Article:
White thread blight disease (WTBD) is currently emerging as an important foliar disease on cocoa in Ghana. The disease has been known in the country for many years. Yet, the incidence and severity levels on cocoa in the growing regions are not known. Surveys and sampling were conducted between 2011 and 2013 to estimate incidence and severity of WTBD in the six cocoa growing regions (Ashanti, Brong-Ahafo, Central, Eastern, Western and Volta) of Ghana. Diseased samples were assayed for the infecting fungus and its identification. Chi square tests were used to find relationships between age, sanitation practice and the disease severity. Effectiveness of chemical and cultural control methods against the disease were tested. The disease was found in all the cocoa growing regions of Ghana and out of 24,000 trees inspected, 1,281 (5.3%) were infected. The majority of infected trees (74.2%) were moderately affected but 3.2% of the trees were very severely affected and almost dead. A positive correlation (r = 0.889) was found between WTBD incidence and the severity. The most severely affected regions were Ashanti (13.8%), Brong-Ahafo (10.2%) and Western (7.6%) regions. Poor maintenance significantly (p=0.0001) increased the levels of disease occurrence and severity. Older cocoa trees also appeared more susceptible than younger ones. Pruning of affected branches controlled the disease better than fungicides spray. However, Nordox (75% copper (I) oxide) at 5 g/l and Metalm (12% metalaxyl and (60% copper (I) oxide) at 3.3 g/l fungicides were effective in reducing mycelial growth of the Marasmiellus fungus. Therefore, fungicide should be used in situations of severe infection to supplement pruning.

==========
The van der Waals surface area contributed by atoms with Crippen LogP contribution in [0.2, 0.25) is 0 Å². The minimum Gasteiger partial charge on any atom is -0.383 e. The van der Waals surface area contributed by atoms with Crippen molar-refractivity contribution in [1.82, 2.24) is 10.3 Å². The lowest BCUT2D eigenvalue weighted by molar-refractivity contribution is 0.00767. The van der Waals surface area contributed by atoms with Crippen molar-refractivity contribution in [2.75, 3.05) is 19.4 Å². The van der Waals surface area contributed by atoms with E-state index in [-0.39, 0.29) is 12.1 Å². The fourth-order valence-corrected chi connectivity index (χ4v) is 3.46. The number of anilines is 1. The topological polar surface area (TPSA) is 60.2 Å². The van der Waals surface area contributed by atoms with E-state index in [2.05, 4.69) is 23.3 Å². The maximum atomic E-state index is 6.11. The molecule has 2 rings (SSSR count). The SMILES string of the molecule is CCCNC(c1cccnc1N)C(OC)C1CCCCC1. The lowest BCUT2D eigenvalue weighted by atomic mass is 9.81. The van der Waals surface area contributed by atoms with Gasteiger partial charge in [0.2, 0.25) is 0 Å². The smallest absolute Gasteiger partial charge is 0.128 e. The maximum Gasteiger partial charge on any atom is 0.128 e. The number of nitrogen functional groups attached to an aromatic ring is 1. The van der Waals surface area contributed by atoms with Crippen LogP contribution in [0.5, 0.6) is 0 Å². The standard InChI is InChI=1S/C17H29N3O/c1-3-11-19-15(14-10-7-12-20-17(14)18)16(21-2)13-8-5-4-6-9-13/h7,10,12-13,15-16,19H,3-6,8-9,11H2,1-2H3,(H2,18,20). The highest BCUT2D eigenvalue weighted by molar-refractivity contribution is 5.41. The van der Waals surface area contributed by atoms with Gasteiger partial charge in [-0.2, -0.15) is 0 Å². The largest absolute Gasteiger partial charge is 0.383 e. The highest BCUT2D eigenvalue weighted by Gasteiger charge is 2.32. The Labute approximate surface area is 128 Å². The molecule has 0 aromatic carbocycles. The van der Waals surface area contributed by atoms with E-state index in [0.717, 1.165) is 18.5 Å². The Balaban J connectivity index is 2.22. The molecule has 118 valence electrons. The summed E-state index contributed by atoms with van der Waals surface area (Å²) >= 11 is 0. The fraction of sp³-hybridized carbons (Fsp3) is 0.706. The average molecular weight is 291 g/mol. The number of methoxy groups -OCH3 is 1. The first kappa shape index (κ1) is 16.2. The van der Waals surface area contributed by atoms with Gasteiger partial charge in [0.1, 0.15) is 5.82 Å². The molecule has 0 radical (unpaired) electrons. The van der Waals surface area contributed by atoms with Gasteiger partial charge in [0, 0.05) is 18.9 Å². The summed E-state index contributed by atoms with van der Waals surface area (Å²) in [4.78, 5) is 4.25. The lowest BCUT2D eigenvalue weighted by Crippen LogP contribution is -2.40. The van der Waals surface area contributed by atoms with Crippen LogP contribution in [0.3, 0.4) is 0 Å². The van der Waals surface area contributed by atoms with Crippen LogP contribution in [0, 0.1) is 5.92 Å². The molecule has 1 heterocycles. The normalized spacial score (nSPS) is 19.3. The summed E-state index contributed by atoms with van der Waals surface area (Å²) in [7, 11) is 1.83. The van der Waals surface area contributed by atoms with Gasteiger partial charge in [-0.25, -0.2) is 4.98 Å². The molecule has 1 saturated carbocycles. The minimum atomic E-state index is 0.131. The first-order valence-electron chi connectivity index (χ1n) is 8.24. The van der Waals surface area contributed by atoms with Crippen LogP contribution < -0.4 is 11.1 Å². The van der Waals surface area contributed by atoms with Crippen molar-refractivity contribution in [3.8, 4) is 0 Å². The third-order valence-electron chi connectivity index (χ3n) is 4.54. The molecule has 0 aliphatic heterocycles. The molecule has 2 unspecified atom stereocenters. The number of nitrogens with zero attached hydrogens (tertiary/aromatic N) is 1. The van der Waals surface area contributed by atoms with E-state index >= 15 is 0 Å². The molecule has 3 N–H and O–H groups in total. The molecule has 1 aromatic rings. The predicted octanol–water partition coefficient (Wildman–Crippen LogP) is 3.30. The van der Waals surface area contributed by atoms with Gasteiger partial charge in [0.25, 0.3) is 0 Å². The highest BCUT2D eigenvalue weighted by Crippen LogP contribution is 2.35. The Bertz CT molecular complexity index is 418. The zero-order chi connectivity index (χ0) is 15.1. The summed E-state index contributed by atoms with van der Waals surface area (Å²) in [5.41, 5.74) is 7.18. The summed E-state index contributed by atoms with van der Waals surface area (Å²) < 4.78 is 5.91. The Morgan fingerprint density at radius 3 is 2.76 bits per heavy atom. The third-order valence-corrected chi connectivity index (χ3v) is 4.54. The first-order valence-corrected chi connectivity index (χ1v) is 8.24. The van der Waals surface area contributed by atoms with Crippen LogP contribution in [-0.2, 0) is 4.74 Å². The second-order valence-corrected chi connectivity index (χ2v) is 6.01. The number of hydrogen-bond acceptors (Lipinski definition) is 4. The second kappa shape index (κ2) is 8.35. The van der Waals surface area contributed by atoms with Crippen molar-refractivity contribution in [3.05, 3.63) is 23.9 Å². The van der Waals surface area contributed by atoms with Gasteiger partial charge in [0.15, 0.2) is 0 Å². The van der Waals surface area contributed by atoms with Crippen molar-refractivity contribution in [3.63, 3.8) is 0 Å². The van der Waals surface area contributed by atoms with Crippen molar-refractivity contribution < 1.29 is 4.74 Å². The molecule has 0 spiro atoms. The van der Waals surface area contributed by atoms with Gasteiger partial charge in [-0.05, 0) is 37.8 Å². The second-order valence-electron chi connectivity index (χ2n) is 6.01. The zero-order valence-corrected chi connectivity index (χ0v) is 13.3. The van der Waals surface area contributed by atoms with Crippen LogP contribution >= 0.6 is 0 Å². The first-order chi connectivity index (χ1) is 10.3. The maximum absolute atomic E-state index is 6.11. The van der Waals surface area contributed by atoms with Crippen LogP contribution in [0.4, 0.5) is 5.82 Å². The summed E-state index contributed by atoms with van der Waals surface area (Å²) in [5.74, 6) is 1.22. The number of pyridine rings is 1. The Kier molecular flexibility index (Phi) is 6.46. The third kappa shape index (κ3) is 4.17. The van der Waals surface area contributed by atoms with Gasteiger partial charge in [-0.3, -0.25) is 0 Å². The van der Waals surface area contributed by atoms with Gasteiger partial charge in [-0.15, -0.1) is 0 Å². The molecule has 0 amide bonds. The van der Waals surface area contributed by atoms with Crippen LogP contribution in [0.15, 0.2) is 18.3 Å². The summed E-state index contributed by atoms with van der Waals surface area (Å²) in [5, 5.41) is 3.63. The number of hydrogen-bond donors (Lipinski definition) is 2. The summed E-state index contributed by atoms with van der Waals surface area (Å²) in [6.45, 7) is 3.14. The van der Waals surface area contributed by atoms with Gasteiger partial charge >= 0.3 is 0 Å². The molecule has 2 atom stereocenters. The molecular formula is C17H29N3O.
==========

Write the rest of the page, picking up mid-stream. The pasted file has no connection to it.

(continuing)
Key words: Thread blight, cocoa, Marasmiellus, disease severity.
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